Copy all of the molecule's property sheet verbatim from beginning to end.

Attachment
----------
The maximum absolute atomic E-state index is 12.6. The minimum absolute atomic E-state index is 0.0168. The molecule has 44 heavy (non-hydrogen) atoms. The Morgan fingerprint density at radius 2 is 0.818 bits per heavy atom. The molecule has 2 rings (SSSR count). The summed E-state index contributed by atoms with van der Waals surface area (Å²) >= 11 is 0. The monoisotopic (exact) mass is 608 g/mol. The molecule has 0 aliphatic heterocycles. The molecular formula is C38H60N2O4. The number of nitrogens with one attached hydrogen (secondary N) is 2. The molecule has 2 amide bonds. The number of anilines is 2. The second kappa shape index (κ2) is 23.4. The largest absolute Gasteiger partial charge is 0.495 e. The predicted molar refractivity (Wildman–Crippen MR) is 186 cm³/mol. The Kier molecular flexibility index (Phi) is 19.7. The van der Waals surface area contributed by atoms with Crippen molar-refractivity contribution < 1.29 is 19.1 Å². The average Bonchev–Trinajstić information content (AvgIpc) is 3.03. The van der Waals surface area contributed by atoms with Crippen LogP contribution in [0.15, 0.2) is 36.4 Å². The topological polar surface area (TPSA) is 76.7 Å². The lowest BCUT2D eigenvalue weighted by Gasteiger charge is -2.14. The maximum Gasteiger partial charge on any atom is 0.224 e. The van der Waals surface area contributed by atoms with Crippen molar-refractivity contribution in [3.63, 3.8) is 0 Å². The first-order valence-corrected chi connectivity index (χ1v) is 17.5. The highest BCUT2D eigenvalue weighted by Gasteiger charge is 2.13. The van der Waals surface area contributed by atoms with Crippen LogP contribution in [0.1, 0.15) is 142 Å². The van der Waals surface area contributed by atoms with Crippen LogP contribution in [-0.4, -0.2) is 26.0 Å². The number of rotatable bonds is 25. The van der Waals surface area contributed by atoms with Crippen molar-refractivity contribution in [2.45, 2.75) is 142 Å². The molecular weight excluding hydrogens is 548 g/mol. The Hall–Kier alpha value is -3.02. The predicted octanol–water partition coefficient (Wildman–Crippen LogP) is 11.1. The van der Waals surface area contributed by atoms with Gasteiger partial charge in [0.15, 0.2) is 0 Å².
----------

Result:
The maximum absolute atomic E-state index is 12.6. The minimum absolute atomic E-state index is 0.0168. The molecule has 44 heavy (non-hydrogen) atoms. The Morgan fingerprint density at radius 2 is 0.818 bits per heavy atom. The molecule has 2 rings (SSSR count). The summed E-state index contributed by atoms with van der Waals surface area (Å²) >= 11 is 0. The monoisotopic (exact) mass is 608 g/mol. The molecule has 0 aliphatic heterocycles. The molecular formula is C38H60N2O4. The number of nitrogens with one attached hydrogen (secondary N) is 2. The molecule has 2 amide bonds. The number of anilines is 2. The second kappa shape index (κ2) is 23.4. The largest absolute Gasteiger partial charge is 0.495 e. The predicted molar refractivity (Wildman–Crippen MR) is 186 cm³/mol. The Kier molecular flexibility index (Phi) is 19.7. The van der Waals surface area contributed by atoms with Crippen molar-refractivity contribution < 1.29 is 19.1 Å². The average Bonchev–Trinajstić information content (AvgIpc) is 3.03. The van der Waals surface area contributed by atoms with Crippen LogP contribution in [0.15, 0.2) is 36.4 Å². The topological polar surface area (TPSA) is 76.7 Å². The lowest BCUT2D eigenvalue weighted by Gasteiger charge is -2.14. The maximum Gasteiger partial charge on any atom is 0.224 e. The van der Waals surface area contributed by atoms with Crippen molar-refractivity contribution in [3.63, 3.8) is 0 Å². The first-order valence-corrected chi connectivity index (χ1v) is 17.5. The highest BCUT2D eigenvalue weighted by Gasteiger charge is 2.13. The van der Waals surface area contributed by atoms with Crippen LogP contribution in [0.1, 0.15) is 142 Å². The van der Waals surface area contributed by atoms with Crippen LogP contribution in [-0.4, -0.2) is 26.0 Å². The number of rotatable bonds is 25. The van der Waals surface area contributed by atoms with Crippen molar-refractivity contribution in [2.45, 2.75) is 142 Å². The molecular weight excluding hydrogens is 548 g/mol. The Hall–Kier alpha value is -3.02. The predicted octanol–water partition coefficient (Wildman–Crippen LogP) is 11.1. The van der Waals surface area contributed by atoms with Gasteiger partial charge in [0.15, 0.2) is 0 Å².